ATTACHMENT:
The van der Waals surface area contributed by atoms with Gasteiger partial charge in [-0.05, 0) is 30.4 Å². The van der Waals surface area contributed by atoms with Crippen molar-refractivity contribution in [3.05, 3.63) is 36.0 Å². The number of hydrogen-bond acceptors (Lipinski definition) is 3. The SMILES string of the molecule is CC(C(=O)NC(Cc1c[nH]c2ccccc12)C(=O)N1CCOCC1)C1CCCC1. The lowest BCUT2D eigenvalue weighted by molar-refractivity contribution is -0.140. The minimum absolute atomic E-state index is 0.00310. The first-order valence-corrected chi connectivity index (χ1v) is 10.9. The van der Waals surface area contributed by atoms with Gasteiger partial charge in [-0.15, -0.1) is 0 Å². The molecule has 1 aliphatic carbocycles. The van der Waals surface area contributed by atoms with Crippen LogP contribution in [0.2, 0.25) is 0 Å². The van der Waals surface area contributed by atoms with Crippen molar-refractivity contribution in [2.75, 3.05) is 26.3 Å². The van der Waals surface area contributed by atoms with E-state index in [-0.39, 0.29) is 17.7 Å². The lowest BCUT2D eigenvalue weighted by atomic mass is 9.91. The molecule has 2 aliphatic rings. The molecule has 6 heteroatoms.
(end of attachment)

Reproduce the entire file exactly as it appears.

The van der Waals surface area contributed by atoms with Gasteiger partial charge in [-0.05, 0) is 30.4 Å². The van der Waals surface area contributed by atoms with Crippen molar-refractivity contribution in [3.05, 3.63) is 36.0 Å². The number of hydrogen-bond acceptors (Lipinski definition) is 3. The SMILES string of the molecule is CC(C(=O)NC(Cc1c[nH]c2ccccc12)C(=O)N1CCOCC1)C1CCCC1. The lowest BCUT2D eigenvalue weighted by molar-refractivity contribution is -0.140. The minimum absolute atomic E-state index is 0.00310. The first-order valence-corrected chi connectivity index (χ1v) is 10.9. The van der Waals surface area contributed by atoms with Gasteiger partial charge in [-0.15, -0.1) is 0 Å². The molecule has 1 aliphatic carbocycles. The van der Waals surface area contributed by atoms with Crippen LogP contribution in [0.2, 0.25) is 0 Å². The van der Waals surface area contributed by atoms with Crippen molar-refractivity contribution in [2.75, 3.05) is 26.3 Å². The van der Waals surface area contributed by atoms with E-state index in [-0.39, 0.29) is 17.7 Å². The lowest BCUT2D eigenvalue weighted by atomic mass is 9.91. The molecule has 2 aliphatic rings. The molecule has 6 heteroatoms.